These days, all kinds of media are competing for people’s attention but projection mapping truly stands out as a cool form of entertainment with an enormous wow factor. It is an impressive projection technique that creates the optical illusion of movement on static objects – in most cases buildings – and turns them into a dynamic display. Thanks to the live 3D animation, projection mapping transforms virtually any surface, even the most irregularly shaped, into attention-grabbing stages.
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While bringing brands to life in popular public venues, 3D projection mappings powered by Barco projectors have been blowing audiences’ minds all around the world. Our image processing portfolio and large venue projectors offer the perfect mix of ultra-brightness, seamless image blending and rugged reliability.
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A short history of projection mapping
People have been projecting images onto things since the early days of movies. However, projection mapping as it is known today is the result of a variety of different influences from the late 90s. Over the years, it has been referred to as either 3D mapping or video mapping. Early examples include images projected onto mannequins at theme parks or museums to make them appear animated. From 2007 onwards, video artists began to use it as a technique in installations, experimenting with the graphic side. Later again, it began to appear in contemporary dance and theater.
Inevitably, specialized projection mapping software began to appear. Parallel improvements in projection technology enabled it to move into the public space, and very quickly projection mapping became an urban art. The earliest examples include a hypnotic, minimalist show by French electronic artist Etienne De Crecy in 2008. VJs also started mapping at nightclubs and other events.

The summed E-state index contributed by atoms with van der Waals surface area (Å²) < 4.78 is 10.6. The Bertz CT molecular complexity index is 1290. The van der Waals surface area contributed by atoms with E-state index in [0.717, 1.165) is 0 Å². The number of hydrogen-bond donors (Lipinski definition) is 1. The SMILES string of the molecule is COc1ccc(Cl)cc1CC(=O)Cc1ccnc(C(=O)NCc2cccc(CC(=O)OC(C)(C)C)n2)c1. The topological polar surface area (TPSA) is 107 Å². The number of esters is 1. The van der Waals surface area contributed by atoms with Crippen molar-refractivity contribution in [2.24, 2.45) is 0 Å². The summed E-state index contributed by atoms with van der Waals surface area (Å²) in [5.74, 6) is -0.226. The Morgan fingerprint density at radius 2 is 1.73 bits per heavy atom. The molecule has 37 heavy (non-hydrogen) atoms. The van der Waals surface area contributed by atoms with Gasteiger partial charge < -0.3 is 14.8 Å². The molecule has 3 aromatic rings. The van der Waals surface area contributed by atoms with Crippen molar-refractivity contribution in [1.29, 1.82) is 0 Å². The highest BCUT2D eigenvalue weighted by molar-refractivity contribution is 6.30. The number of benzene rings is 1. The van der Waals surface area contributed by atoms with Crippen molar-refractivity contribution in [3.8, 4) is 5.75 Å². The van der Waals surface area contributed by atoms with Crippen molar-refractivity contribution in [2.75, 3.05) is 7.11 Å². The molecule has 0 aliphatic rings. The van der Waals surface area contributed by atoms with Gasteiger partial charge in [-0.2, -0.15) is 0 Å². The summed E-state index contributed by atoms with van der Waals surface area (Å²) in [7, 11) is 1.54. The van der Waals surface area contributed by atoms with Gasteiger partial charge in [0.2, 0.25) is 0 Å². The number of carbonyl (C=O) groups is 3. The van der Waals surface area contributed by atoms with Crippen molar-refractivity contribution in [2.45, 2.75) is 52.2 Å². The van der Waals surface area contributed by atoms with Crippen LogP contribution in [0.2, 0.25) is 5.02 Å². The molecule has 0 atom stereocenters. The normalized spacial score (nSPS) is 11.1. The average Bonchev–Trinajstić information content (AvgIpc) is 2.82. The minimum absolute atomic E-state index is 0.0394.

From 2D to 3D projection technology
About the same time, mapping took a jump from 2D to 3D. Public buildings became used as what is known as "canvases" in the industry. Event organizers created increasingly sophisticated events that brought the structures to life. This required the creation of computer models of the façades that are being used. As the projectors became more powerful, so did the ambition of the designers. The projections grew in scale, and storytelling became a significant part of each event.
As a result, powerful projectors have enabled awe-inspiring projections on increasingly large structures, but also projection onto water fountains, statues and the Hoover dam.
A more recent trend is towards large-scale projection inside buildings or industrial landscapes as part of exhibitions. The pioneering Carrières de Lumière in southern France projects spectacular images from art and history inside an abandoned marble mine. The Atelier de Lumières did something similar in Paris using the works of Gustav Klimt in 2018.
Sharing visual experiences on social media
One of the things that make projection mapping so powerful is that it’s ideally suited for social media. As the building’s architecture plays the leading role, it’s actually interacting with the spectators, compelling viewers to record the video projection and share it online. In this way, the message reaches an even bigger audience. Captivating audiences with an unforgettable visual experience is crucial to build brand awareness.